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A Poncho Legend!

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Thank you.    Does your engine have the car's VIN on it?  I now understand how the timing, between car and engine occurs. I was just wondering "how many" of my code enigine there "could be"...    F0515RD=1 or 100? or more?

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Poncho Master!

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More rambling...

1964 Vette production was slightly over 22,000 units so an average of about 60 cars a day were rolling off the line..
L75 327/300 engine production was the most common engine option at slightly less than 10,500 units between the 4 suffixes used.. Suffix quantities may be known but guessing at an equal average also surmising that they built the required quantities each and every day that's only about 7 units a day that would have RD and your May 15'th build date.. It's doubtful but if they made a batch of RD's in one day to cover a weeks worth that's still only like 50 units..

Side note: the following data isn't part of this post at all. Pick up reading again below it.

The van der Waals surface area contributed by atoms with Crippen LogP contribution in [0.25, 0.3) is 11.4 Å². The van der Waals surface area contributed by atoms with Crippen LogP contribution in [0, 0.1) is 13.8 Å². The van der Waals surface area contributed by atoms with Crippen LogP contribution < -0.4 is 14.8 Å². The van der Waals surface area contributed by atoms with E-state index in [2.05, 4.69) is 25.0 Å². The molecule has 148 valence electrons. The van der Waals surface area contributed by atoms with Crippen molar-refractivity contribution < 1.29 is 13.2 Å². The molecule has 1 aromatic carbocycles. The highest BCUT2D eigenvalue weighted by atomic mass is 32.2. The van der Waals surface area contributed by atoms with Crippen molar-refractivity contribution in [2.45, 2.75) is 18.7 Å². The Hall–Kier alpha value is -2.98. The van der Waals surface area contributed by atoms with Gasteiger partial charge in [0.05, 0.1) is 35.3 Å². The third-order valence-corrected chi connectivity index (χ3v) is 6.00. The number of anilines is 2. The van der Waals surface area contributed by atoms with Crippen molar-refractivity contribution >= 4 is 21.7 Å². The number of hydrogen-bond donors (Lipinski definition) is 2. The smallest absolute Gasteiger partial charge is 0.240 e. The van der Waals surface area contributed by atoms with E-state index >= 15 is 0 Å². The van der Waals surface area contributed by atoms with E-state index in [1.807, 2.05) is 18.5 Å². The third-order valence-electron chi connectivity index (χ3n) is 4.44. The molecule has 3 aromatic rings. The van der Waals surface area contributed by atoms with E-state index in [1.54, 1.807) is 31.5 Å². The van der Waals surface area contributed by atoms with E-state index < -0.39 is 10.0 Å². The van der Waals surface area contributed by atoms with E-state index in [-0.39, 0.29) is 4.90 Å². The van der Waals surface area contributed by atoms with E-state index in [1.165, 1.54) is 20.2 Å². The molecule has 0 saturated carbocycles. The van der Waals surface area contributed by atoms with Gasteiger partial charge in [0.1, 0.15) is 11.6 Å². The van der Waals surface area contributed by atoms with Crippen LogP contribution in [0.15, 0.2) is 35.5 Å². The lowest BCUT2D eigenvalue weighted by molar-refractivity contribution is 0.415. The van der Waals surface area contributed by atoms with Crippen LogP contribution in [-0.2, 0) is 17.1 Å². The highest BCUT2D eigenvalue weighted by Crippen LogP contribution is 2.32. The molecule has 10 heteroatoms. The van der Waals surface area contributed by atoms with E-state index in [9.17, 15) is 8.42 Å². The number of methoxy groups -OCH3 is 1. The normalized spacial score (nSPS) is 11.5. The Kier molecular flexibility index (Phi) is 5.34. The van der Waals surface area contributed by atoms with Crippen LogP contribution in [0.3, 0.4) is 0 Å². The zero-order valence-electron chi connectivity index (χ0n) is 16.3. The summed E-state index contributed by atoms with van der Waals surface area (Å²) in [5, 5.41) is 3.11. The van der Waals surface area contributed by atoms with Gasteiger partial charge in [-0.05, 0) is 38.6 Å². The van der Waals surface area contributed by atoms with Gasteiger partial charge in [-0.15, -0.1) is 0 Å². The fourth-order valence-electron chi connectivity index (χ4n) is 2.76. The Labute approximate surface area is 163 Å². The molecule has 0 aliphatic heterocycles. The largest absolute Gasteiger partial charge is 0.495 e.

Usually a few weeks is acceptable for engine build dates preceding vehicle assembly but w/ Vettes it's a finer line as if you check Nolands excellent books his surveys would probably show exactly where assembly production was using that or close to dates..
Keep in mind the previously mentioned bodys being shipped to the assembly plant and it may even be possible to have an original engine build date that's after the build date stamped on the trim tag!.

Yours may be an over the counter or warranty engine since is has a suffix but no stamping and because of that, there's probably someone in the Vette crowd that would love your engine for their '64 that's missing their original motor...but be prepared for scrutiny of the stamping!.
If it's good and depending on what all other castings and dates of waterpumps etc. may be still w/ it, it may be best to consider selling it as you can probably reach a surprising amount for it!.
Probably more than enough to buy a nice BB for the Ventura!?

Did a distributor come w/ it...if so, check the #'s!.

smile




-- Edited by Ghost Post at 17:41, 2008-09-16

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A Poncho Legend!

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My original question ,was prompted by the thoughts ,of some Corvette guy looking all over for his car's motor.. I wondered how many motors might be available... I might try selling this motor, but the thoughts of a "big block" in Ventura II are scary  Would it fit? Would it be safe?  would it be harder on fuel?  would it be original?  I dont know, those big motors scare me!